But by then, the change is surely substantial because you would have made many small but significant changes to your basic skills that not only make your own riding better, but change your horse's life. There is nothing more satisfying than to one day realize your horse is moving stronger and more freely than ever before because of your dedication to making those changes in your own riding - day in, day out - until you can finally see and feel the result in your horse.

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IT'S OUR FIFTH ANNIVERSARY!

Let's celebrate!

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Five Years Of Horse Listening

We're commemorating the event by compiling the top 20 most popular articles from the blog, covering topics such as:
- rider position (hands, seat, legs, elbows, upper body)
- improvement of the rider's aids (kicking, inside rein, outside rein)
- and more!

Learn More.

Read more here: 

When Good Riding Instruction Becomes Great:  How much can an instructor really do to help a rider improve?

16 Ways to Not Become Bored During Your Ride: Here is a list of just a few ideas to keep ring riding fresh and interesting for both you and your horse.

10 Tips for the Average Rider: Are you an average rider? Then join the club!

14 Reasons to Love Horseback RidingThere must be hundreds of reasons why people enjoy horses and horseback riding. Here are fourteen.

Horseback Riders Do Nothing Anyway! Well, at least, that’s what “they” say. But we know differently, don’t we?

7 Comments

  1. Oh, you’re so right, the plateaus!! They are so hard to get through, and so hard to get students through. Luckily, almost anyone who is coaching will have gone through plateaus themselves, and use their experience to help the student keep going through them!

    My worst one lasted eighteen months (and I was riding, under senior instructors, three – four times a week!).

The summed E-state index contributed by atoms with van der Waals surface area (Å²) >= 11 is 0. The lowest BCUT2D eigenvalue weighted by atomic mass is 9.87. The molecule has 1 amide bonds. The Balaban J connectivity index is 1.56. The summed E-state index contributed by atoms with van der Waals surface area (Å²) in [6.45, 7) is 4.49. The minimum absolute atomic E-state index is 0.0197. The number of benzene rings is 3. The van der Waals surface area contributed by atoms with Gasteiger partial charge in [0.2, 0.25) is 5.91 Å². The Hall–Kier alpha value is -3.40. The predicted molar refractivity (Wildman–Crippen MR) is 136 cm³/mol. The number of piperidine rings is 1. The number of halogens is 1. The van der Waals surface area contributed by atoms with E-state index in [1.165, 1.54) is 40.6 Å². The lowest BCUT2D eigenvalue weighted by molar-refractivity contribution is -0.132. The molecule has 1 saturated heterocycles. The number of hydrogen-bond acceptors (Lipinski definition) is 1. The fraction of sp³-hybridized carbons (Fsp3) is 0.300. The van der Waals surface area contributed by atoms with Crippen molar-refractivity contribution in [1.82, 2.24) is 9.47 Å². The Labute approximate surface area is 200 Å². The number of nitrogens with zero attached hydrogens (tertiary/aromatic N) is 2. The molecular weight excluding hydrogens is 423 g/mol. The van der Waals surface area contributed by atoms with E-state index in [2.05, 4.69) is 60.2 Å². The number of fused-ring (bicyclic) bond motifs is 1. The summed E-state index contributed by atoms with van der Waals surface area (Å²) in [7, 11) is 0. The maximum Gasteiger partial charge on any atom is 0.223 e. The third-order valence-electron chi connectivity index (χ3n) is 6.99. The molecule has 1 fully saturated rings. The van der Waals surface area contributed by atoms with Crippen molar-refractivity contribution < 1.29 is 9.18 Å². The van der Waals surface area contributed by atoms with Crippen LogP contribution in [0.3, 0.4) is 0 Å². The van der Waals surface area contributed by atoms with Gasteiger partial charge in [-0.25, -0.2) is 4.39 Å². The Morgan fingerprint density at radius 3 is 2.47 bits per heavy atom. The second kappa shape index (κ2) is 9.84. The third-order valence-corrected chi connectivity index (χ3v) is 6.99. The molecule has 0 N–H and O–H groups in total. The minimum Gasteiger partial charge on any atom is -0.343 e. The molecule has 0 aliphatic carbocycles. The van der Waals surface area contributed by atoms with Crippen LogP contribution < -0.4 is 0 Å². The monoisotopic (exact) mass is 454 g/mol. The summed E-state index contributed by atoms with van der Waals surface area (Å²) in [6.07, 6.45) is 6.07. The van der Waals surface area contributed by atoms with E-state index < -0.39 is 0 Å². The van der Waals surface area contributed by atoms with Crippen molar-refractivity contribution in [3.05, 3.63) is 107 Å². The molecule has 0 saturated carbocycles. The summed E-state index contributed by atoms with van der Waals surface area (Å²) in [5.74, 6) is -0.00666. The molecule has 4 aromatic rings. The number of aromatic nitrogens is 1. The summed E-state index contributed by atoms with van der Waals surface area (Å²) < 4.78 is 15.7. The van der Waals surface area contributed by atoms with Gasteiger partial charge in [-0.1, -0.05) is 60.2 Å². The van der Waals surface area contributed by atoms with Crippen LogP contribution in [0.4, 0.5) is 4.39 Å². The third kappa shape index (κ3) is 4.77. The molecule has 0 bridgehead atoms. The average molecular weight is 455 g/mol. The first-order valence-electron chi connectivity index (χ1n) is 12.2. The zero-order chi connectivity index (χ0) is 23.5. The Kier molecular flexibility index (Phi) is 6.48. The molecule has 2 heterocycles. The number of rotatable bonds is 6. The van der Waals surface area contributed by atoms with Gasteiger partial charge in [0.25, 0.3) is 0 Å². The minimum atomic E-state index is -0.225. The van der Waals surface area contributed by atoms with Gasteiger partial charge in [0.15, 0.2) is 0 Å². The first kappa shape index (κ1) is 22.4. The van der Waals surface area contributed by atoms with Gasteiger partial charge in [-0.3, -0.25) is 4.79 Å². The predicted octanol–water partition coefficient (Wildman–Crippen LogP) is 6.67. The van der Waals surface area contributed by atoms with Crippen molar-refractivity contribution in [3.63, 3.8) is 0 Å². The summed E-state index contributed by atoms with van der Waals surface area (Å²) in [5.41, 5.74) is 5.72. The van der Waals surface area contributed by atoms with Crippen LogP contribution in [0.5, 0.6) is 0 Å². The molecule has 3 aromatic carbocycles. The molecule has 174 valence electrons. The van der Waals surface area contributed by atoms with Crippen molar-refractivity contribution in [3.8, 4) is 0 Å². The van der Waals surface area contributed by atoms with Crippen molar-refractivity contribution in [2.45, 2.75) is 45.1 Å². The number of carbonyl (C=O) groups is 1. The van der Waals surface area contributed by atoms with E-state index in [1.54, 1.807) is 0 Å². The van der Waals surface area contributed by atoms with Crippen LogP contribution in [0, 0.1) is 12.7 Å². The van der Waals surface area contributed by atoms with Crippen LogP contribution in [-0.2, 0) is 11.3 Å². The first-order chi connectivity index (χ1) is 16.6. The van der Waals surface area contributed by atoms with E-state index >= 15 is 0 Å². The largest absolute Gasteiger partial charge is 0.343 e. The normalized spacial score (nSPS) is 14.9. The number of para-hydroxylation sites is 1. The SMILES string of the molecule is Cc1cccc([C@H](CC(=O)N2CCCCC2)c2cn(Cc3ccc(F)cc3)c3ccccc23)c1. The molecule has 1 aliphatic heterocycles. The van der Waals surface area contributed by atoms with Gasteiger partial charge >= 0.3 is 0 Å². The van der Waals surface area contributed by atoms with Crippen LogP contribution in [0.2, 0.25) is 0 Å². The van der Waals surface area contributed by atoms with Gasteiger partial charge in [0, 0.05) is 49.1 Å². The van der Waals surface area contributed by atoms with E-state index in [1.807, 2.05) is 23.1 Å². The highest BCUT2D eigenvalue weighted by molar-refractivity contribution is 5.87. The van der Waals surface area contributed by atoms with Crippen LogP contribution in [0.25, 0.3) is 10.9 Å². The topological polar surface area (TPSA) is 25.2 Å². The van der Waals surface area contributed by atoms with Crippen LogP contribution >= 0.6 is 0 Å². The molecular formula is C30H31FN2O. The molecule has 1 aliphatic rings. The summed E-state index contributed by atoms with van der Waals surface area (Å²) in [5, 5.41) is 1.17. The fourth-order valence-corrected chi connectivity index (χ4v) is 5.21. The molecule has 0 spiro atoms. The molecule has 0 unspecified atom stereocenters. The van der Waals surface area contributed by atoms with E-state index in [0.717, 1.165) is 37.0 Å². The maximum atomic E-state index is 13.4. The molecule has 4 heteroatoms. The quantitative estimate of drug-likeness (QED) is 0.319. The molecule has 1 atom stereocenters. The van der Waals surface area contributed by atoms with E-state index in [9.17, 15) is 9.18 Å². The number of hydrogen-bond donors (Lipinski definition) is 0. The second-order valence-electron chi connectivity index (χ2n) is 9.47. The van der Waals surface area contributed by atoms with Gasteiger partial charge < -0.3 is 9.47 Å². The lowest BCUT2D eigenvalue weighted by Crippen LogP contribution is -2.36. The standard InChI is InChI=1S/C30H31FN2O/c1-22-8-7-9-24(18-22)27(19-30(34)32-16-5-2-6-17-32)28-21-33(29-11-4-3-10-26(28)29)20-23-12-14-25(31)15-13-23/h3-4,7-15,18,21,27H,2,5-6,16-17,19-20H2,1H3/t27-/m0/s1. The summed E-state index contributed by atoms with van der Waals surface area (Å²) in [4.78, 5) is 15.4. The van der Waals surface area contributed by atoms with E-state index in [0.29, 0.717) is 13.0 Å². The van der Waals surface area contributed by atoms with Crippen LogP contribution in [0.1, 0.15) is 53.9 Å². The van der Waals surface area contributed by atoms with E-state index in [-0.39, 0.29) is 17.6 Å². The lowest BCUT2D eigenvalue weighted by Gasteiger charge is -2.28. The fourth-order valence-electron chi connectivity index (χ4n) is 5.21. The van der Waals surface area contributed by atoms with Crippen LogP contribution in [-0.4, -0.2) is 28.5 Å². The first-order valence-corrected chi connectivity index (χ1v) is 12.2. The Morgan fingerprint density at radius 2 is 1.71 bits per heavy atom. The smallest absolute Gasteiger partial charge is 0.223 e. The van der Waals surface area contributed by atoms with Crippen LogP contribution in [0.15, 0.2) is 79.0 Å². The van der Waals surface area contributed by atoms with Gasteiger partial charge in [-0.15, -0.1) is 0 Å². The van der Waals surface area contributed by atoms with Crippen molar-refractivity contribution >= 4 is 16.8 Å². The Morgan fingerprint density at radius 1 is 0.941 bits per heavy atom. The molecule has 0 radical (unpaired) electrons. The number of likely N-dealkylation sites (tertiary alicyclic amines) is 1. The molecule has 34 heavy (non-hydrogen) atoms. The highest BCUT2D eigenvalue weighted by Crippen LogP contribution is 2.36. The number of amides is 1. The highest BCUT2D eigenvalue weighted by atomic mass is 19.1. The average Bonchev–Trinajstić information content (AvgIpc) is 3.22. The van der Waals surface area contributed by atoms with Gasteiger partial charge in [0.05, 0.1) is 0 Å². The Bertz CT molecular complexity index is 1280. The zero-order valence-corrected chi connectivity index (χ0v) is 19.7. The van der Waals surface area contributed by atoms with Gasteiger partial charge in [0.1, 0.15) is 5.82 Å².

It’s a b****y hard thing to go through, but backs up what I always tell new pupils – that learning to ride horses will teach you more about yourself than about anything else!!

    Keeping a detailed diary of every single time I rode helped me keep my chin up, forced me to find something positive about each ride (whether it was an improvement in the horse, a “light bulb” moment, or a newly discovered layer of grit and determination!), and helped me through that grim time. Looking back over that record, I eventually realised that I was riding more advanced horses, and getting better results from whatever horse I was riding. But, as I said, it took me 18 months to see that. I would recommend anyone who rides to keep a riding diary, yet I don’t know anyone else who does. It’s so useful!! I use a diary app on my phone, so with a couple of taps I can see every time I’ve ridden a particular beast, been taught by a particular instructor, jumped, XC, whatever. It’s such a valuable resource for me.

    I also have a tag called “to work on”, which I review regularly and update as I add tiny piece after tiny piece to my muscle memory/toolkit!

    Thanks, as ever for the great blog!!

    Mx

  2. Then there are those of us who have had surgeries, hip replacements, knee replacements, etc, that prevent us from riding. I am one of these. And that’s OK. We ride when we are able and make adjustments to it. Something that would make an interesting blog for you. My horses know when I am not 100% and adjust to me.